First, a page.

Your health matters. The Netherlands has one of the best healthcare systems in the world, but it’s important you know how it works before you arrive. Here’s your guide.


Health matters

If you are a full-resident in the Netherlands, it is necessary to have Dutch insurance, the only exception being for non-working EU students, who can keep their health insurance from home. Basic cover insurance costs around €1,500 a year, although most policies include an excess of a few hundred euros as well. However, if you earn under a certain amount of money annually, the government will help you pay your premium with the zorgtoeslag health insurance subsidy.

To sign up for Dutch health insurance, you need to be registered as a resident with the municipality and have a citizen service number (BSN). While this should be a priority when arriving in the Netherlands, it may take some time. If you would like to sign up for health insurance in the meantime, the OOM Verzerkering offers temporary health insurance plans for foreigners coming to the Netherlands.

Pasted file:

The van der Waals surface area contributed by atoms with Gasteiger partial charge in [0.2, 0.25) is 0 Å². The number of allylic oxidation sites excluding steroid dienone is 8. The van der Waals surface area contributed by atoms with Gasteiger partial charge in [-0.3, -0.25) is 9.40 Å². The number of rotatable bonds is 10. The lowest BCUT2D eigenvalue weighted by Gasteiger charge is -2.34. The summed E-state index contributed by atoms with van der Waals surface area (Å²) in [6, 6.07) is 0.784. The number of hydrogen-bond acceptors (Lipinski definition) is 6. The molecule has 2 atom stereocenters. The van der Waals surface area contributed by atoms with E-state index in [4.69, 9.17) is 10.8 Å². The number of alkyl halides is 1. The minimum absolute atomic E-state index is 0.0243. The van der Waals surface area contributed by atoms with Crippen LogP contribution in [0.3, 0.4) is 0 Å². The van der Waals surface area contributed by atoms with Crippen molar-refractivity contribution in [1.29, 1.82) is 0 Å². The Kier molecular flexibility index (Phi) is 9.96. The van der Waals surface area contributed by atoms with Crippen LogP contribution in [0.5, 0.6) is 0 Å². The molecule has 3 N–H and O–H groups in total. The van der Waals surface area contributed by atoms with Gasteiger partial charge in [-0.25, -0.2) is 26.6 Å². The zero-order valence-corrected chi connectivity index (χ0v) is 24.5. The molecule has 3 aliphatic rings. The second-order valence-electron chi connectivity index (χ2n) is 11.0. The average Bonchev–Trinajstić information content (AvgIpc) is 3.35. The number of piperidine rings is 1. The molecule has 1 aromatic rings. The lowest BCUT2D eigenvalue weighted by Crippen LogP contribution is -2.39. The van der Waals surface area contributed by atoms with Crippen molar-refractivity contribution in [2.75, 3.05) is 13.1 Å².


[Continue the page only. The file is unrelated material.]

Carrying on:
It’s advisable to register with a GP (huisarts) as soon as you arrive, as they are the main point of contact if you fall ill, and will be the doctor to refer you to a specialist if you need one. Each person also registers with an individual pharmacy through their GP, however it is easy to change permanently or temporarily if you move or just want to pick up your prescription somewhere else. 

Dentists (tandarts) and opticians (opticiens) don’t need referrals, you are free to choose your own by yourself. Basic coverage insurance will not cover these services, but many people choose to get a further dental insurance.